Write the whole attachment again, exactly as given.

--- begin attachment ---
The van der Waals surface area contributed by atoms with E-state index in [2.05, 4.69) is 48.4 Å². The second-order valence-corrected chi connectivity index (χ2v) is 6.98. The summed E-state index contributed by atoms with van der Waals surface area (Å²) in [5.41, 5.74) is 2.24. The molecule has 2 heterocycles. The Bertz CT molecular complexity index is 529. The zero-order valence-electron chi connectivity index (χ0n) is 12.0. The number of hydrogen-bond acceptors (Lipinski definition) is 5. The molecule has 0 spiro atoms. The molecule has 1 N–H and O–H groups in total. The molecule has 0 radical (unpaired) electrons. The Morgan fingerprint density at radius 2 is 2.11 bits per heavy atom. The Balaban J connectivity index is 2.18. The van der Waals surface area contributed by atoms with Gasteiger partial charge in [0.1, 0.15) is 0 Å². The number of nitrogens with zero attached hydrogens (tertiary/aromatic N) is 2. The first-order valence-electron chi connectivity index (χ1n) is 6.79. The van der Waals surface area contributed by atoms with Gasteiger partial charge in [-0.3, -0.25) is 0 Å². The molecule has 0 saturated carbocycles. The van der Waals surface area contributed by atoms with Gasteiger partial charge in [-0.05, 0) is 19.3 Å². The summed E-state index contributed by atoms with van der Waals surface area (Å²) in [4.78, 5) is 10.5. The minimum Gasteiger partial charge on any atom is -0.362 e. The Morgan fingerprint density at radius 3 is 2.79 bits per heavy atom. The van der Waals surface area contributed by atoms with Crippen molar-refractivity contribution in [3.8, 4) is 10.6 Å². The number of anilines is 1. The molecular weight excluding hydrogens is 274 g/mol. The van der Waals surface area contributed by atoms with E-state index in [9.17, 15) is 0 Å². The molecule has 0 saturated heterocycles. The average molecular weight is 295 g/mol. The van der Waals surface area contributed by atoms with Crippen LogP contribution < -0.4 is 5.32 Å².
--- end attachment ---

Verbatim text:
The van der Waals surface area contributed by atoms with E-state index in [2.05, 4.69) is 48.4 Å². The second-order valence-corrected chi connectivity index (χ2v) is 6.98. The summed E-state index contributed by atoms with van der Waals surface area (Å²) in [5.41, 5.74) is 2.24. The molecule has 2 heterocycles. The Bertz CT molecular complexity index is 529. The zero-order valence-electron chi connectivity index (χ0n) is 12.0. The number of hydrogen-bond acceptors (Lipinski definition) is 5. The molecule has 0 spiro atoms. The molecule has 1 N–H and O–H groups in total. The molecule has 0 radical (unpaired) electrons. The Morgan fingerprint density at radius 2 is 2.11 bits per heavy atom. The Balaban J connectivity index is 2.18. The van der Waals surface area contributed by atoms with Gasteiger partial charge in [0.1, 0.15) is 0 Å². The number of nitrogens with zero attached hydrogens (tertiary/aromatic N) is 2. The first-order valence-electron chi connectivity index (χ1n) is 6.79. The van der Waals surface area contributed by atoms with Gasteiger partial charge in [-0.3, -0.25) is 0 Å². The molecule has 0 saturated carbocycles. The van der Waals surface area contributed by atoms with Gasteiger partial charge in [-0.05, 0) is 19.3 Å². The summed E-state index contributed by atoms with van der Waals surface area (Å²) in [4.78, 5) is 10.5. The minimum Gasteiger partial charge on any atom is -0.362 e. The Morgan fingerprint density at radius 3 is 2.79 bits per heavy atom. The van der Waals surface area contributed by atoms with Crippen molar-refractivity contribution in [3.8, 4) is 10.6 Å². The number of anilines is 1. The molecular weight excluding hydrogens is 274 g/mol. The van der Waals surface area contributed by atoms with E-state index in [9.17, 15) is 0 Å². The molecule has 0 saturated heterocycles. The average molecular weight is 295 g/mol. The van der Waals surface area contributed by atoms with Crippen LogP contribution < -0.4 is 5.32 Å².